• Choose a flexible event format. If you run a large, multi-chapter association or your conference is well-known in your field, it’s possible that not every interested individual will be able to attend in person. To accommodate potential attendees who may not be able to travel and attend physically, offer a hybrid event. This way, those who wish to attend in person can, and other registrants have the option to tune in from their homes or offices.

While an event does require some upfront costs and planning, it can be a large source of revenue for your association. To make sure your organization profits from the conference, carefully budget during the planning process, place effort into event promotion, and implement constructive feedback and suggestions into future events.

Continued Learning Courses

One reason many members join associations is to learn new skills and information. While covering new topics during meetings or hosting monthly educational sessions is a good starting point, offer members the chance to go deeper with educational courses.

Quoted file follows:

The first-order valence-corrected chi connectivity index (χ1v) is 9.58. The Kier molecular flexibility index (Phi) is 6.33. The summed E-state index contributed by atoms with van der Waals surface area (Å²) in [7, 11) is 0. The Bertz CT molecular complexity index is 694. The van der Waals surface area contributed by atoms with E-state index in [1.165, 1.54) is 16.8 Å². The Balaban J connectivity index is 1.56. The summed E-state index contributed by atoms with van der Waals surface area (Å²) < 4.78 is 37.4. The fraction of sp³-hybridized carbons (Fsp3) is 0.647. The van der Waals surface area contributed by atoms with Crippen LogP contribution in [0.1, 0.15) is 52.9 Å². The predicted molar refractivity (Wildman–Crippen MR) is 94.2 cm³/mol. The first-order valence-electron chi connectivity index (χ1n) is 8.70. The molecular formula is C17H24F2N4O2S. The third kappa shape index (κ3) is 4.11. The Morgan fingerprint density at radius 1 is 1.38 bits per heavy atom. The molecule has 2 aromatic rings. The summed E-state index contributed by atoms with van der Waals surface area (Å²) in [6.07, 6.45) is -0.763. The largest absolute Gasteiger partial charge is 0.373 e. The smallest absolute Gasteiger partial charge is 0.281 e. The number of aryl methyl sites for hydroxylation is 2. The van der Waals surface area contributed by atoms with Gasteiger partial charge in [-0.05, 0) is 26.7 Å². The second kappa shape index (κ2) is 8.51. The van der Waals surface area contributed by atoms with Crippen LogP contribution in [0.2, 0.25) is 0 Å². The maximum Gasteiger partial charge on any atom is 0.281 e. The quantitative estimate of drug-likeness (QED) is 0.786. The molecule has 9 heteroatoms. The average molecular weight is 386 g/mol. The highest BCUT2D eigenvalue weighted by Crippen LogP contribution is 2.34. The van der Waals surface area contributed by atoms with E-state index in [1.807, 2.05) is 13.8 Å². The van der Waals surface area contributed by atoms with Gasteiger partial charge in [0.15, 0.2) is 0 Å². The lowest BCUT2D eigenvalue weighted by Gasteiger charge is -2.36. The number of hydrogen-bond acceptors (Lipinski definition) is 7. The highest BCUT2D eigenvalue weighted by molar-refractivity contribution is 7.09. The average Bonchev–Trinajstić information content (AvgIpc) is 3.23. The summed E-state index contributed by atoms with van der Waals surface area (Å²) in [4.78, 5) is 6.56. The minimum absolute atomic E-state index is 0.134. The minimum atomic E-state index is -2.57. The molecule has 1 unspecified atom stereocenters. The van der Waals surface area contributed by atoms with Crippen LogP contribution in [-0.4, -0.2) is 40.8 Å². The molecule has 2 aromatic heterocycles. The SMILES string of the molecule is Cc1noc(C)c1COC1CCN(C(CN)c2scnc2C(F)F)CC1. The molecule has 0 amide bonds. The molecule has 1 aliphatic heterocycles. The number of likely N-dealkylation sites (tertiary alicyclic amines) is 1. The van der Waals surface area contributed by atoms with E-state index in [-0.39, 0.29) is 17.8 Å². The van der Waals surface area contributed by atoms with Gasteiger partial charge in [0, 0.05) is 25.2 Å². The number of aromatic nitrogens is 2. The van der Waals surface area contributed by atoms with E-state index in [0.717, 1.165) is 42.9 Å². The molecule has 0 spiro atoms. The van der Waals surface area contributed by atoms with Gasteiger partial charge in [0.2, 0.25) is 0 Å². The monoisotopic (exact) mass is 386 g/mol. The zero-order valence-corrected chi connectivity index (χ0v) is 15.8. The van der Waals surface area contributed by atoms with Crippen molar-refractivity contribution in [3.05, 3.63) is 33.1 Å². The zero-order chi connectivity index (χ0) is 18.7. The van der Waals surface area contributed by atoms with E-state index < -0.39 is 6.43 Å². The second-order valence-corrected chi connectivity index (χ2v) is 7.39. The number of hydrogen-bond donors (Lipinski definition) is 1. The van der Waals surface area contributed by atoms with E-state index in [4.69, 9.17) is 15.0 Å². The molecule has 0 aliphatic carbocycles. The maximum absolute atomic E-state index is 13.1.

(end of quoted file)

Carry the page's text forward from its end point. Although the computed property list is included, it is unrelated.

Host these courses on your association website or learning management system and sell access to them on your eCommerce site. Morweb’s membership website guide recommends keeping these resources behind a paywall that members have to log into to access.

Some common ways to structure these learning opportunities include creating:

  • A series of video lectures or presentations
  • Interactive microcredential courses
  • Written guides in a PDF or eBook format
  • Mentorships or coaching sessions
  • Discussion-based courses (e.g., members enrolled in the course read an article each week and meet to discuss it)

If your organization is smaller or doesn’t currently have the resources to build a full course, don’t shy away from offering other educational resources. For example, you might record and compile a series of webinars given about a specific topic and sell access to the series to members.